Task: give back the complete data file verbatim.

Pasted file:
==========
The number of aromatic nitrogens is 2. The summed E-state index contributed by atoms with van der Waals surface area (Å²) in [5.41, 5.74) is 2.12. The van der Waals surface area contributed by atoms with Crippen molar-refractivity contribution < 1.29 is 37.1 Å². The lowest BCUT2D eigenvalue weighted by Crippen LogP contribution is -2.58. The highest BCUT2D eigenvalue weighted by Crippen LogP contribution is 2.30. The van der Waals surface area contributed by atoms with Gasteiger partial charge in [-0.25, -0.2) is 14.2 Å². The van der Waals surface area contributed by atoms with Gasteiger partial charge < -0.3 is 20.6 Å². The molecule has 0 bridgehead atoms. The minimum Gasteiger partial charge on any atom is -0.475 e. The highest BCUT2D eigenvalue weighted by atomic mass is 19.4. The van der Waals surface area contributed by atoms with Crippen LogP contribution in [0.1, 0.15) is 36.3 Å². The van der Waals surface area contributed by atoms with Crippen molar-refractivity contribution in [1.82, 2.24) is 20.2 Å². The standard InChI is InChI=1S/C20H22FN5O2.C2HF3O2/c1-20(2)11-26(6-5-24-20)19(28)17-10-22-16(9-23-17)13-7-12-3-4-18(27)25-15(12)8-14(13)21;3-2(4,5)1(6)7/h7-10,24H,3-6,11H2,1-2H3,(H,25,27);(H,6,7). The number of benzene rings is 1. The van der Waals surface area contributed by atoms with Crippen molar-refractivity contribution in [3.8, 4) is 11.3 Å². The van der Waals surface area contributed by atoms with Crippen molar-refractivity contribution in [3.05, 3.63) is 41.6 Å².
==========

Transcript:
The number of aromatic nitrogens is 2. The summed E-state index contributed by atoms with van der Waals surface area (Å²) in [5.41, 5.74) is 2.12. The van der Waals surface area contributed by atoms with Crippen molar-refractivity contribution < 1.29 is 37.1 Å². The lowest BCUT2D eigenvalue weighted by Crippen LogP contribution is -2.58. The highest BCUT2D eigenvalue weighted by Crippen LogP contribution is 2.30. The van der Waals surface area contributed by atoms with Gasteiger partial charge in [-0.25, -0.2) is 14.2 Å². The van der Waals surface area contributed by atoms with Gasteiger partial charge < -0.3 is 20.6 Å². The molecule has 0 bridgehead atoms. The minimum Gasteiger partial charge on any atom is -0.475 e. The highest BCUT2D eigenvalue weighted by atomic mass is 19.4. The van der Waals surface area contributed by atoms with Crippen LogP contribution in [0.1, 0.15) is 36.3 Å². The van der Waals surface area contributed by atoms with Crippen molar-refractivity contribution in [1.82, 2.24) is 20.2 Å². The standard InChI is InChI=1S/C20H22FN5O2.C2HF3O2/c1-20(2)11-26(6-5-24-20)19(28)17-10-22-16(9-23-17)13-7-12-3-4-18(27)25-15(12)8-14(13)21;3-2(4,5)1(6)7/h7-10,24H,3-6,11H2,1-2H3,(H,25,27);(H,6,7). The number of benzene rings is 1. The van der Waals surface area contributed by atoms with Crippen molar-refractivity contribution in [3.8, 4) is 11.3 Å². The van der Waals surface area contributed by atoms with Crippen molar-refractivity contribution in [3.05, 3.63) is 41.6 Å².